Becoming a cover supervisor

You need to be a strong character for this role, and that’s not just to manage the classroom behaviour but also teacher sniping. Cover supervisors were originally introduced as a way of maintaining teachers’ non contact periods but have become a permanent fixture in schools - and some teachers resent this. If you can handle the controversy that comes with the role, it can be a rewarding job and a useful way of getting experience in the classroom for those with teaching ambitions.

Salary

As a rule of thumb, pay will be around a half or a third of an experienced teacher’s salary. Local authorities have quoted scale 4 on the pay scale but won’t pay holidays. Think in the  salary range of £12,500 – £16,000

As a temporary role agencies generally pay less than for a supply teacher. Many agencies quote £65 a day for cover supervisor work, but may pay more if it is a qualified teacher performing the role.

Hours

This post is being more frequently advertised as a permanent role, and given that cover supervisors are not meant to mark work, should not exceed a 35 hour week.

Cover supervisor duties  

The cover supervisor’s main job is to manage a classroom, ensuring that students remain on task with the work they have been set. Curiously, cover supervisors are often defined by what they don’t do and this is in response to teachers defending their QTS roles. So officially, cover supervisors:

  • Don’t plan
  • Don’t have the subject knowledge
  • Don’t mark work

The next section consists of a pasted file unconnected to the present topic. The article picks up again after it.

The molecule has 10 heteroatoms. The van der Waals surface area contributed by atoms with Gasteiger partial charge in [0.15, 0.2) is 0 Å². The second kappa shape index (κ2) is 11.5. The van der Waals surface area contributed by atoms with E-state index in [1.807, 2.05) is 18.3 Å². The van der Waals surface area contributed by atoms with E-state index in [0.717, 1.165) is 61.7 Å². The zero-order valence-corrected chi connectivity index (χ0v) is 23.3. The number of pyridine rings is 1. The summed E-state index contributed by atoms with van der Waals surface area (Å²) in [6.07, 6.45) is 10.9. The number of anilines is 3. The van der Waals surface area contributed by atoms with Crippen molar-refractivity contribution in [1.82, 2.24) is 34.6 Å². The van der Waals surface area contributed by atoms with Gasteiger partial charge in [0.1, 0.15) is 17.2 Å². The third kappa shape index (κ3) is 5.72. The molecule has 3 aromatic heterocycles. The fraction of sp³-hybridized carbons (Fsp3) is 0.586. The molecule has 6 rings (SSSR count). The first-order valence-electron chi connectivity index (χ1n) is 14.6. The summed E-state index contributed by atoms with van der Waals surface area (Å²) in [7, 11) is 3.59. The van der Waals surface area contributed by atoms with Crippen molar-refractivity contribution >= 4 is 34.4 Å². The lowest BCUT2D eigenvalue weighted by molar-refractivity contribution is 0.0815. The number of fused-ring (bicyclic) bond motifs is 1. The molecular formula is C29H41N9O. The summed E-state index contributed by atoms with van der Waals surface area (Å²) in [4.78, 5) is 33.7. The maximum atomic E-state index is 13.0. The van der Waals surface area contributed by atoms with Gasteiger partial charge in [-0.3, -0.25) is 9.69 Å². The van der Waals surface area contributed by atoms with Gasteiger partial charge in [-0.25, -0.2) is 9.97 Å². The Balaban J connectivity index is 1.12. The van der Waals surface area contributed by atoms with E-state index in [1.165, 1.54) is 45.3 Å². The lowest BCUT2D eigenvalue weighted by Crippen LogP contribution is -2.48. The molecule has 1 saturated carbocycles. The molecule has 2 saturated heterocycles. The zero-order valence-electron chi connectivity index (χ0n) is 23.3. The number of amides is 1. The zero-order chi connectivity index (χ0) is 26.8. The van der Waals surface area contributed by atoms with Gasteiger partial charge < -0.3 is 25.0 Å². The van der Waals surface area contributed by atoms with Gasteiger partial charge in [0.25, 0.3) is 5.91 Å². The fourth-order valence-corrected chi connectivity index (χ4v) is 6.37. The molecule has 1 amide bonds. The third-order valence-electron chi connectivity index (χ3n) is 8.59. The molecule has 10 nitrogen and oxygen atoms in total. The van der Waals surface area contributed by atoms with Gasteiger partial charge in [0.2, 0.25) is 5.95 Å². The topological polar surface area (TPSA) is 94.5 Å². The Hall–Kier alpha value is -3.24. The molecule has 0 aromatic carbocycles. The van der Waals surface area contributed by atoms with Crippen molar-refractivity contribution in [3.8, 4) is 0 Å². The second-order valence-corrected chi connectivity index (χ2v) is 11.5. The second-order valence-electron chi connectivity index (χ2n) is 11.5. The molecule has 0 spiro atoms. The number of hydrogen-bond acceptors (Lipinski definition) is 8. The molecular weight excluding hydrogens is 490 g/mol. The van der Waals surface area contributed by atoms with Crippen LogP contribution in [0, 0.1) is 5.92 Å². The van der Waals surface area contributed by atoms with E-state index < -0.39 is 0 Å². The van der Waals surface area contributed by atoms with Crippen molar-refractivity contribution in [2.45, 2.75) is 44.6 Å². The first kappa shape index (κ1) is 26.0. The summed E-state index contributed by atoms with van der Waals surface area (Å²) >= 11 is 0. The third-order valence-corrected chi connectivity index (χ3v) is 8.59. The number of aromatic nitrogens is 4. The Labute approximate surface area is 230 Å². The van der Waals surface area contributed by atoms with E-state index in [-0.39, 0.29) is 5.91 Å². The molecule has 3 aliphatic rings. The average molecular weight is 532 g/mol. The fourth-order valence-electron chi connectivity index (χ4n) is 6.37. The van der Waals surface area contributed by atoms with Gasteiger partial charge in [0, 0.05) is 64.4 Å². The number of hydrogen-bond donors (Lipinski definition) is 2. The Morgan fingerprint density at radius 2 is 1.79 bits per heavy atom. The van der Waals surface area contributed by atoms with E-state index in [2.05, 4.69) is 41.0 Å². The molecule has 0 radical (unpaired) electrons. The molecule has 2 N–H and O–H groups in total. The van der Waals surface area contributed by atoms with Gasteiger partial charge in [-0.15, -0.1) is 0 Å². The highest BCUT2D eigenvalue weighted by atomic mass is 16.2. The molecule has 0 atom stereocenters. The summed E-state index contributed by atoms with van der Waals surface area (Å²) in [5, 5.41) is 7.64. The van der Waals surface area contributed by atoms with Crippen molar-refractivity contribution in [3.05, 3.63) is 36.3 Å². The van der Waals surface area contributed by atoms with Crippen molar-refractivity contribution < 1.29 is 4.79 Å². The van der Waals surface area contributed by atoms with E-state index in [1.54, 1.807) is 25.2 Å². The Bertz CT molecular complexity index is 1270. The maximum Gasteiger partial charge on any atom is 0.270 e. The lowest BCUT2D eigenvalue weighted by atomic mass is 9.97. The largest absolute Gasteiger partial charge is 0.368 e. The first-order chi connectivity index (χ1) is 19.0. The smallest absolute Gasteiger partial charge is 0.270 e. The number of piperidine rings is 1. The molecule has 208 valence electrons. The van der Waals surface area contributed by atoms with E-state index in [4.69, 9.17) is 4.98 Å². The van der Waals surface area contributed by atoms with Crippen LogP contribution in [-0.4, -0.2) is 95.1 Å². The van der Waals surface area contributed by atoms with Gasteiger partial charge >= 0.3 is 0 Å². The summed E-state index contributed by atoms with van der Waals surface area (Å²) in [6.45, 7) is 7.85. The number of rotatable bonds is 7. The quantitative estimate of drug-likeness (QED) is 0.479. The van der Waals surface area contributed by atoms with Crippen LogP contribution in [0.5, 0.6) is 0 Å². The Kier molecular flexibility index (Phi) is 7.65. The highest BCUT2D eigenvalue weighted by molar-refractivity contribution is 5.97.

• Don’t set homework
  • Don’t differentiate
  • Don’t set targets

However, in the TES Forums many cover supervisors report undertaking the following duties:

  • Teaching grammar
  • Managing behaviour
  • Discussing and debating texts with pupils and answering questions
  • Differentiating and allocating extension exercises.

Qualifications needed to become a cover supervisor

Cover supervisors are often highly qualified and may even have QTS. Many schools specify an honours degree as a minimum educational requirement and like their CSs to have experience of working with young people.

Skills and knowledge

The following are desirable:

  • Highly adaptable as there is no a regular timetable
  • Have a thick skin
  • Behaviour management skills
  • Be diplomatic

The upsides

Cover supervisors on the TES forums say “Every day is different. I also work with behaviour when I’m not covering so it’s always a busy, diverse day for me. A CS is respected in my school and teachers need those people that can step in when they are away.” 

The downsides

The way that cover supervisors are perceived and treated, often by their teaching colleagues.